2023 Review of Parliamentary constituencies

The Boundary Commission for England (BCE) is an independent and impartial non-departmental public body. It is responsible for periodically reviewing Parliamentary constituency boundaries in England.

The constituencies of England are being reviewed to reflect population change. It is the government’s aim that all Parliamentary constituencies contain roughly the same number of electors. Each constituency must contain no less than 69,724 and no more than 77,062 registered electors (as at the fixed date of 02 March 2020).

The initial proposals for the new constituency boundaries were published on 08 June 2021. There have been two rounds of statutory consultations relating to the initial proposals and 45,000 responses were received.

You can view maps showing the proposed new boundaries at www.bcereviews.org.uk

The commission has considered the 45,000 comments submitted by the public during the previous two stages of the public consultation. The third and final consultation on the map of the revised constituencies proposals is open now until 05 December 2022. After this final consultation has closed on 05 December, the Commission will analyse the responses and form it’s final recommendations. These will be submitted to Parliament by 01 July 2023.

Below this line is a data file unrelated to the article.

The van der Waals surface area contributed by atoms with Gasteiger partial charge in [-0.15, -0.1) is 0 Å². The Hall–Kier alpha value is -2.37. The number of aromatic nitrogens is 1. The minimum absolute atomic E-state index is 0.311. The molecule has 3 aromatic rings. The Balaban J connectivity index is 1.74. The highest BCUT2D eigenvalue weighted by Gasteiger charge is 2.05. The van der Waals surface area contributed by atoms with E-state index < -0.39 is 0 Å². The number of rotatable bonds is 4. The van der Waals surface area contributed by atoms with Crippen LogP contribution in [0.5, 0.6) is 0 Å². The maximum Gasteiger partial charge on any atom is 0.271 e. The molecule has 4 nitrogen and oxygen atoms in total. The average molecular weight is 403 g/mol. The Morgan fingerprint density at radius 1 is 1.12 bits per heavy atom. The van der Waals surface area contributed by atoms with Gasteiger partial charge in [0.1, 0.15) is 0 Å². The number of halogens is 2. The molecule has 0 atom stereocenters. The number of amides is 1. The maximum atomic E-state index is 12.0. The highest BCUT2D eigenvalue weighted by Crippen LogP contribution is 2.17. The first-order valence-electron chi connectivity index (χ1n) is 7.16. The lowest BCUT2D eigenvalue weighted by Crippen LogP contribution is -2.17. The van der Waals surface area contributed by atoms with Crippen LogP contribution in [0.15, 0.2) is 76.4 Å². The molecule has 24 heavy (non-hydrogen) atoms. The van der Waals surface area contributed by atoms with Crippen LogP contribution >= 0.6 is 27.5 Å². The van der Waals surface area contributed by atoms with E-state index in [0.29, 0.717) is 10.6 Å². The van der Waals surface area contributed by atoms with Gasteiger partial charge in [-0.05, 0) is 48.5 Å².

How will it affect Wirral?

Currently there are four Parliamentary Constituencies in the borough:

  1. Birkenhead Constituency
  2. Wallasey Constituency
  3. Wirral West Constituency
  4. Wirral South Constituency

The proposals have three constituencies in Wirral that will contain the wards listed below in the tables. The Wirral South Constituency will be abolished. The existing Bromborough and Eastham Wards will become part of the renamed Ellesmere Port and Bromborough Constituency in Cheshire West and Chester Council.

New Proposals

  1. Birkenhead Constituency
  2. Wallasey Constituency
  3. Wirral West Constituency

Birkenhead Constituency – Total Electorate 76,271 (as of 2 March 2020)


Local Authority



Wirral Council


Bidston and St James

Wirral Council


Birkenhead and Tranmere

Wirral Council



Wirral Council



Wirral Council



Wirral Council


Rock Ferry

Wirral Council


The proposed Birkenhead constituency would only be changed by the inclusion of the Bebington ward.

Wallasey Constituency - Total Electorate 73,054 (as of 2 March 2020)


Local Authority


Leasowe and Moreton East